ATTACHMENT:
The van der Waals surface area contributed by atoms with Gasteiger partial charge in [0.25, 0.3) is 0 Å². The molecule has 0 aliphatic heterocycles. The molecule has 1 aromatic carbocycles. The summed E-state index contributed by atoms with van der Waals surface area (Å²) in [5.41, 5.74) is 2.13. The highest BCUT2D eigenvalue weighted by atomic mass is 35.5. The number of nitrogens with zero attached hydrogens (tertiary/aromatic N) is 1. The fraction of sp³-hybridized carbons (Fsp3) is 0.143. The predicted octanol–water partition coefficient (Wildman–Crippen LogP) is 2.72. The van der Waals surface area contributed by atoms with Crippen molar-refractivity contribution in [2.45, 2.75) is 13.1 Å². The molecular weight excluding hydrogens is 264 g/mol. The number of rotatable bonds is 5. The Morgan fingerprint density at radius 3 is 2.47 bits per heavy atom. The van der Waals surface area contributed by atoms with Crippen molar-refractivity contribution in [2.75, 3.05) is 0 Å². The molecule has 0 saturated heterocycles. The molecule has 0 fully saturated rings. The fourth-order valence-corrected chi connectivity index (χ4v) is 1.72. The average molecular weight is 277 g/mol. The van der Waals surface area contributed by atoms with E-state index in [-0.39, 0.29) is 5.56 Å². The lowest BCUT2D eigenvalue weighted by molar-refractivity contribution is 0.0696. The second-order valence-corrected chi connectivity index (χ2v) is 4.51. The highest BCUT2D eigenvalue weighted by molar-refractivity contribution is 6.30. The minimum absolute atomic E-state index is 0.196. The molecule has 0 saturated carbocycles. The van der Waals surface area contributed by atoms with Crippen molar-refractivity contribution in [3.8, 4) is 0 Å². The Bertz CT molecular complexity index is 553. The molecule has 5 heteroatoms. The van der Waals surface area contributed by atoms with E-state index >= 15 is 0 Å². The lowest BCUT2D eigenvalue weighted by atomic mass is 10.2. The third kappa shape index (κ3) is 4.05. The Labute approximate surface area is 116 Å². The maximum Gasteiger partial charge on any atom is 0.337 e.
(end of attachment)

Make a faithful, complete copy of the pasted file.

The van der Waals surface area contributed by atoms with Gasteiger partial charge in [0.25, 0.3) is 0 Å². The molecule has 0 aliphatic heterocycles. The molecule has 1 aromatic carbocycles. The summed E-state index contributed by atoms with van der Waals surface area (Å²) in [5.41, 5.74) is 2.13. The highest BCUT2D eigenvalue weighted by atomic mass is 35.5. The number of nitrogens with zero attached hydrogens (tertiary/aromatic N) is 1. The fraction of sp³-hybridized carbons (Fsp3) is 0.143. The predicted octanol–water partition coefficient (Wildman–Crippen LogP) is 2.72. The van der Waals surface area contributed by atoms with Crippen molar-refractivity contribution in [2.45, 2.75) is 13.1 Å². The molecular weight excluding hydrogens is 264 g/mol. The number of rotatable bonds is 5. The Morgan fingerprint density at radius 3 is 2.47 bits per heavy atom. The van der Waals surface area contributed by atoms with Crippen molar-refractivity contribution in [2.75, 3.05) is 0 Å². The molecule has 0 saturated heterocycles. The molecule has 0 fully saturated rings. The fourth-order valence-corrected chi connectivity index (χ4v) is 1.72. The average molecular weight is 277 g/mol. The van der Waals surface area contributed by atoms with E-state index in [-0.39, 0.29) is 5.56 Å². The lowest BCUT2D eigenvalue weighted by molar-refractivity contribution is 0.0696. The second-order valence-corrected chi connectivity index (χ2v) is 4.51. The highest BCUT2D eigenvalue weighted by molar-refractivity contribution is 6.30. The minimum absolute atomic E-state index is 0.196. The molecule has 0 saturated carbocycles. The van der Waals surface area contributed by atoms with Crippen molar-refractivity contribution in [3.8, 4) is 0 Å². The Bertz CT molecular complexity index is 553. The molecule has 5 heteroatoms. The van der Waals surface area contributed by atoms with E-state index >= 15 is 0 Å². The lowest BCUT2D eigenvalue weighted by atomic mass is 10.2. The third kappa shape index (κ3) is 4.05. The Labute approximate surface area is 116 Å². The maximum Gasteiger partial charge on any atom is 0.337 e.